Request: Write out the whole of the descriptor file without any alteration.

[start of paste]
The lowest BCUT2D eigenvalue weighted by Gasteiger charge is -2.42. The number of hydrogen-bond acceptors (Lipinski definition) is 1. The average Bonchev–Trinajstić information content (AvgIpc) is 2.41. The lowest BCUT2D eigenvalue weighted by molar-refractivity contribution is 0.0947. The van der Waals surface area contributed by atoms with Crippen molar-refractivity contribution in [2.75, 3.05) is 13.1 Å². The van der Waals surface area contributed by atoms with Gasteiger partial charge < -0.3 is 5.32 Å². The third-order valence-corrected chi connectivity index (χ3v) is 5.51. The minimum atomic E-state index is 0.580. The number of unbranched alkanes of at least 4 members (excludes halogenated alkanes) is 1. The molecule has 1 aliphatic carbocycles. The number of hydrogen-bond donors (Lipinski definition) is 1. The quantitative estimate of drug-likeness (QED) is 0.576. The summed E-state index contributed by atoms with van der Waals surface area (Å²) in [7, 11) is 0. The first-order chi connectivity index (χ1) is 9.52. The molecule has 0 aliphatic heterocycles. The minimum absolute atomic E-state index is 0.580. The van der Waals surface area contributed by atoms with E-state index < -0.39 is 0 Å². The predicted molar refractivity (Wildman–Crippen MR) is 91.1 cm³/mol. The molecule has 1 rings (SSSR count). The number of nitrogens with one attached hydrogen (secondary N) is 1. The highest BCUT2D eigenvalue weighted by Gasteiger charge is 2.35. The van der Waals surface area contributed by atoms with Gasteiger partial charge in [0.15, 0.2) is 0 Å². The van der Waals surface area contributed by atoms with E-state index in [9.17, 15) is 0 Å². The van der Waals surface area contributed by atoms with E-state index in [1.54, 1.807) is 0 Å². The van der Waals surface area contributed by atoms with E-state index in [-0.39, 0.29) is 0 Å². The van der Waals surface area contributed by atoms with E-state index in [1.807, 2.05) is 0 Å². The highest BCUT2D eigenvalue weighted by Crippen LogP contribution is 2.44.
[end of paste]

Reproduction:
The lowest BCUT2D eigenvalue weighted by Gasteiger charge is -2.42. The number of hydrogen-bond acceptors (Lipinski definition) is 1. The average Bonchev–Trinajstić information content (AvgIpc) is 2.41. The lowest BCUT2D eigenvalue weighted by molar-refractivity contribution is 0.0947. The van der Waals surface area contributed by atoms with Crippen molar-refractivity contribution in [2.75, 3.05) is 13.1 Å². The van der Waals surface area contributed by atoms with Gasteiger partial charge < -0.3 is 5.32 Å². The third-order valence-corrected chi connectivity index (χ3v) is 5.51. The minimum atomic E-state index is 0.580. The number of unbranched alkanes of at least 4 members (excludes halogenated alkanes) is 1. The molecule has 1 aliphatic carbocycles. The number of hydrogen-bond donors (Lipinski definition) is 1. The quantitative estimate of drug-likeness (QED) is 0.576. The summed E-state index contributed by atoms with van der Waals surface area (Å²) in [7, 11) is 0. The first-order chi connectivity index (χ1) is 9.52. The molecule has 0 aliphatic heterocycles. The minimum absolute atomic E-state index is 0.580. The van der Waals surface area contributed by atoms with E-state index < -0.39 is 0 Å². The predicted molar refractivity (Wildman–Crippen MR) is 91.1 cm³/mol. The molecule has 1 rings (SSSR count). The number of nitrogens with one attached hydrogen (secondary N) is 1. The highest BCUT2D eigenvalue weighted by Gasteiger charge is 2.35. The van der Waals surface area contributed by atoms with Gasteiger partial charge in [0.15, 0.2) is 0 Å². The van der Waals surface area contributed by atoms with E-state index in [9.17, 15) is 0 Å². The van der Waals surface area contributed by atoms with E-state index in [1.54, 1.807) is 0 Å². The van der Waals surface area contributed by atoms with E-state index in [-0.39, 0.29) is 0 Å². The van der Waals surface area contributed by atoms with E-state index in [1.807, 2.05) is 0 Å². The highest BCUT2D eigenvalue weighted by Crippen LogP contribution is 2.44.